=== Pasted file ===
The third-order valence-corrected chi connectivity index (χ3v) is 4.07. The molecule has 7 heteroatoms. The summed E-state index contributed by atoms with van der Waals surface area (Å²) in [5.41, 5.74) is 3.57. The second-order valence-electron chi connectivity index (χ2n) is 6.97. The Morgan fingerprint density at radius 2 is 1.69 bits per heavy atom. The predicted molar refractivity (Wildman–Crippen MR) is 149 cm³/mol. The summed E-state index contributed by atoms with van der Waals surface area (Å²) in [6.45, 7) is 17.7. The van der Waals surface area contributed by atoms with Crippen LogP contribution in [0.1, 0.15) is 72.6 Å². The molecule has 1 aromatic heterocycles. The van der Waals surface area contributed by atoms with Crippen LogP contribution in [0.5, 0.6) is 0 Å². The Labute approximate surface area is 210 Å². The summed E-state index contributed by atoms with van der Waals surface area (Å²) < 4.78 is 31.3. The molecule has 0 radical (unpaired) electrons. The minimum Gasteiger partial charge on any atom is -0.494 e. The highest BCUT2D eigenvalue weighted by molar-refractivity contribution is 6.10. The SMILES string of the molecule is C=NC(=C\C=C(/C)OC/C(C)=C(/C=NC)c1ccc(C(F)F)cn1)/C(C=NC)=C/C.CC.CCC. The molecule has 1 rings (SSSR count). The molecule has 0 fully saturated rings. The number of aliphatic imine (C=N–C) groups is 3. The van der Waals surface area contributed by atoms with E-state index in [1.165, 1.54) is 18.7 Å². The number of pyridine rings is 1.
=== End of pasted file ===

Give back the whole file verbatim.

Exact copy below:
The third-order valence-corrected chi connectivity index (χ3v) is 4.07. The molecule has 7 heteroatoms. The summed E-state index contributed by atoms with van der Waals surface area (Å²) in [5.41, 5.74) is 3.57. The second-order valence-electron chi connectivity index (χ2n) is 6.97. The Morgan fingerprint density at radius 2 is 1.69 bits per heavy atom. The predicted molar refractivity (Wildman–Crippen MR) is 149 cm³/mol. The summed E-state index contributed by atoms with van der Waals surface area (Å²) in [6.45, 7) is 17.7. The van der Waals surface area contributed by atoms with Crippen LogP contribution in [0.1, 0.15) is 72.6 Å². The molecule has 1 aromatic heterocycles. The van der Waals surface area contributed by atoms with Crippen LogP contribution in [0.5, 0.6) is 0 Å². The Labute approximate surface area is 210 Å². The summed E-state index contributed by atoms with van der Waals surface area (Å²) < 4.78 is 31.3. The molecule has 0 radical (unpaired) electrons. The minimum Gasteiger partial charge on any atom is -0.494 e. The highest BCUT2D eigenvalue weighted by molar-refractivity contribution is 6.10. The SMILES string of the molecule is C=NC(=C\C=C(/C)OC/C(C)=C(/C=NC)c1ccc(C(F)F)cn1)/C(C=NC)=C/C.CC.CCC. The molecule has 1 rings (SSSR count). The molecule has 0 fully saturated rings. The number of aliphatic imine (C=N–C) groups is 3. The van der Waals surface area contributed by atoms with E-state index in [1.165, 1.54) is 18.7 Å². The number of pyridine rings is 1.